How, then, can a person achieve real and lasting transformation in a truly balanced way?
The first step on the “long but short” path is to ask, Why do I want to lose weight? Maybe the initial answer is, I don’t like the way I look; I don’t like the way I feel about myself. Perhaps it’s, I want to be healthy; I want to enjoy life. These reasons are valid, but they are not “long but short” reasons. If a person really wants to take the “long but short” path to personal transformation, they have to delve deeper. They have to look long and hard at themselves in their current state, and declare
categorically, This is not who I really am! I am not a slave to my cravings. I am not subservient to food. My truest self is not sluggish or lazy. My truest self is full of life and energy and discipline. My truest self is a part of G‐d, and I am ready to honor and embody that self.
Once a person is committed to approaching weight loss from this place, they can begin to modify their eating and exercise habits, but within an entirely new context. The motivation to change now comes from a much deeper place than a desire to look good, or even a desire for health. It comes from a place beyond willpower: that essential soul drive to continuously evolve and grow. When a person taps into this drive, they are operating from a whole new level. They may still experience cravings for unhealthy food, or the impulse to binge eat, but the cravings and impulses are much less frequent, and much easier to overcome, because their desire to express their best self is now stronger than their desire for the gratification that food provides. This is not who I really am becomes a fortifying mantra that drives their transformation. And because they are focused on allowing their holistic best self to shine through, and not just on their self as it relates to eating and exercise habits, as is the case with diets and other “short but long” techniques, they avoid the pitfall of becoming obsessed with food and fitness. Their mental and physical energy remain free for loftier pursuits.
While this essay focused on describing the “long but short” path as it applies to weight loss, it can lead a person to the refinement and transformation of myriad other undesirable habits and character traits. The path is winding and challenging, the hills can be steep and the valleys deep. Real effort is required even to get to the place of crying out in truth, “This is not who I really am!” But once a person reaches this point, they leave behind the limited and temporary fixes of the “short but long” path, and gain access to the momentous transformative power of their soul.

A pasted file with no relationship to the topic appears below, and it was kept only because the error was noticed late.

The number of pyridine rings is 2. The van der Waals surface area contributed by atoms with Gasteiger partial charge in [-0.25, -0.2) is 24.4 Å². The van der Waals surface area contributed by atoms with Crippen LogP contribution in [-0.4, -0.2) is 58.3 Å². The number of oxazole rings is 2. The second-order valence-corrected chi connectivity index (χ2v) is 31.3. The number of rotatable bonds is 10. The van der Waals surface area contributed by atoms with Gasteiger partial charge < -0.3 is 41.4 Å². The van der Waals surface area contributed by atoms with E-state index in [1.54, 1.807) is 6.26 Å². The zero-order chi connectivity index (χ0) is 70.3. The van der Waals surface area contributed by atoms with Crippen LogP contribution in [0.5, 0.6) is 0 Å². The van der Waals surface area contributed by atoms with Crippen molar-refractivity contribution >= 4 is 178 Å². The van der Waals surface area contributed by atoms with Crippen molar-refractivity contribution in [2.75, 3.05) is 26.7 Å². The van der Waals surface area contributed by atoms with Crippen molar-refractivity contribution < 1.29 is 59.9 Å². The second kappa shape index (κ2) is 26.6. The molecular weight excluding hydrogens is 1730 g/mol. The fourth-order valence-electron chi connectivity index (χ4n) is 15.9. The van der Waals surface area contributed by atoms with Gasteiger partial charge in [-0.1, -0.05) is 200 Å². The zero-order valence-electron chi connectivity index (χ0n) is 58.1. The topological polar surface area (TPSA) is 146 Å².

Kli Yakar, Vayikra 18:4
 Rabbi Shneur Zalman of Liadi, the founder of the Chabad chassidic movement
 [Lehavdil] See “The Fat Trap”, by Tara Parker Pope, and “The Weight of the Evidence”, by Harriet Brown, for layman‐friendly meta‐analyses of the latest obesity research.
 While the Tanya’s directives are explicitly addressed to those seeking self‐refinement in their service of G‐d, its methods can be applied to achieving growth and refinement in more mundane arenas as well.
 The source for the Alter Rebbe’s terminology is the Talmud, Eruvin 53b: Said Rabbi Yehoshua, son of Chanania: Once a child got the better of me. I was traveling, and I met a child at a crossroads. I asked him, ‘Which way to the city?’ He answered: ‘This way is short but long, and this way is long but short.’ I took the ‘short but long’ way. I quickly reached the city but found my final approach obstructed by gardens and orchards. So I retraced my steps and said to the child: ‘My son, did you not tell me that this is the short way?’ Answered the child: ‘Did I not tell you that it is also long?’
 In Chapter 45 of Tanya, the Alter Rebbe describes a method by which a person can achieve the lofty spiritual level of learning Torah and performing mitzvot (commandments) lishmah, without any ulterior motives (i.e. prestige, spiritual reward, etc.). He writes that by contemplating the extreme descent one’s Divine soul ‐‐ one’s true self ‐‐ took to incarnate into this world, traveling from its home in the most sublime realms down to this strange, coarse physical reality, a person can arouse in his mind a deep feeling of compassion and pity for his soul. All the more so when he considers how much of his daily thought, speech, and action are unbefitting for the G‐dly soul within him. This feeling of spiritual compassion is what motivates a person to reconnect his soul to its Source above through the medium of Torah and mitzvot, without ulterior motive. So, too, a similar feeling must fuel a person’s desire to change, if the change is going to be permanent. They must arouse a feeling of compassion for their true self, which is unable to shine through and fully express itself because of the person’s undesirable habits and character traits. This is the feeling that manifests in the declaration, “This is not who I really am!”